Gardening – the demon fence to the rear of the house

To the back of our rental is an old wooden fence, grayed with age and very rough to the touch but still solid, not wobbly at all.  A long row of timbers stacked two high runs the length of the fence out about two an a half feet from the fence to form a flowerbed.  Inside this flowerbed are several climbing vines and trees (of all things) that willow over the flowerbed border and over the lawn as well. 

I came up with the bright idea to chop off all cascading branches leaving only ones closest to the fence to let sunlight filter through so some pretty flowers could flourish in this bed, there in amongst all these trees.  The thought was one of ill-conceived planning, I fear.  But, on the other hand, if it does succeed the view from the patio will be spectacular. 

I chose to plant closest to the front of the bed some (warm colour scheme) Snapdragons, Marigolds, Impatiens and Petunias; all F1 Hybrids with some Lobelia and Dahlia in other beds that flank the ends of this troublesome and lengthy bed.  I say troublesome because, it is going to be a troublesome task, for sure!  Intermixed into these beds are some Nasturtium (orange/red); Tiger Lilly’s given as a Mother’s Day gift this year and a couple of other plants that were too pretty to pass up, given they were being sold for ninety-nine cents for a four pack.  (hint: I buy tiny, and let them grow to big — I don’t mind waiting)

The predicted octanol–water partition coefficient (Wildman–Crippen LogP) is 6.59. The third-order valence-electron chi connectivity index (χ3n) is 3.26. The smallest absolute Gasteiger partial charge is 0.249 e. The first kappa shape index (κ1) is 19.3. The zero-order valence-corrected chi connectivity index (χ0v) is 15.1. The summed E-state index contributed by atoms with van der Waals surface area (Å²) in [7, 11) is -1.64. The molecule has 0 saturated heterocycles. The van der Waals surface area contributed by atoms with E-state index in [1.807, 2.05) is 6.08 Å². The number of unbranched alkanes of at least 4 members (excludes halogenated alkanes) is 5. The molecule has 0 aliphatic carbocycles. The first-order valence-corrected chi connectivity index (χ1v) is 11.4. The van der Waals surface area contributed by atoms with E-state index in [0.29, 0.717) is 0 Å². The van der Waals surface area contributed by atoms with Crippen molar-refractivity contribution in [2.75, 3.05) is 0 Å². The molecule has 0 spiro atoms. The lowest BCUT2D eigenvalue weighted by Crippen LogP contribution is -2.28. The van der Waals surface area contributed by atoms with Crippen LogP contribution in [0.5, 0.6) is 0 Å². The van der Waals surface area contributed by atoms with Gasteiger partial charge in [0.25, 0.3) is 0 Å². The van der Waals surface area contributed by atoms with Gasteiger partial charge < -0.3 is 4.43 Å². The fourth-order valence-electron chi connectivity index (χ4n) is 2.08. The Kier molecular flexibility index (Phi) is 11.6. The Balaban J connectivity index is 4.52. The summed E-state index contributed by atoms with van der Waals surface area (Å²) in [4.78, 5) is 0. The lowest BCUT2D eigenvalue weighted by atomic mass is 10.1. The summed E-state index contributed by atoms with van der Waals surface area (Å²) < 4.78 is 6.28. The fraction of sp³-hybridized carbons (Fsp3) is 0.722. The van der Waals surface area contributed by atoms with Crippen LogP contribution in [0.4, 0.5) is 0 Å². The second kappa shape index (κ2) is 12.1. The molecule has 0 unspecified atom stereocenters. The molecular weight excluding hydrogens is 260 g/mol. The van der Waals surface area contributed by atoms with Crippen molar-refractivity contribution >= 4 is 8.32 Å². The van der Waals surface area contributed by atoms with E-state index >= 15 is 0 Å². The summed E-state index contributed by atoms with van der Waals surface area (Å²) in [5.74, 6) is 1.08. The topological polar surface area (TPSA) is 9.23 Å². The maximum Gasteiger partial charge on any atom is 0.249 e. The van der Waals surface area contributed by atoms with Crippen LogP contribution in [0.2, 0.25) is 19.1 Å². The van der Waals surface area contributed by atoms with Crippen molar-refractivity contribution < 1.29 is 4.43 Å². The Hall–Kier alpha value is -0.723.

Of course, I also came up with the bright idea to train the willowy branches of the climbing vines to the fence by inserting some eye-hooks into the wooden fence and running wire down the entire length in two rows.  The plan was to keep the branches to the back of the flowerbed and off my pretty flowers!  I tapped in with a hammer the eye-hooks then finished off screwing them in by using  the bit of a screwdriver to turn them into the wood.  My ex-husband taught me this trick!  Makes for an easy turning.  That is if you keep your knuckles out-of-the-way.

Always keep steady in thought and deed whilst installing line wire on an old wooden fence – or else – you will have plenty of splintered fingers to contend with.


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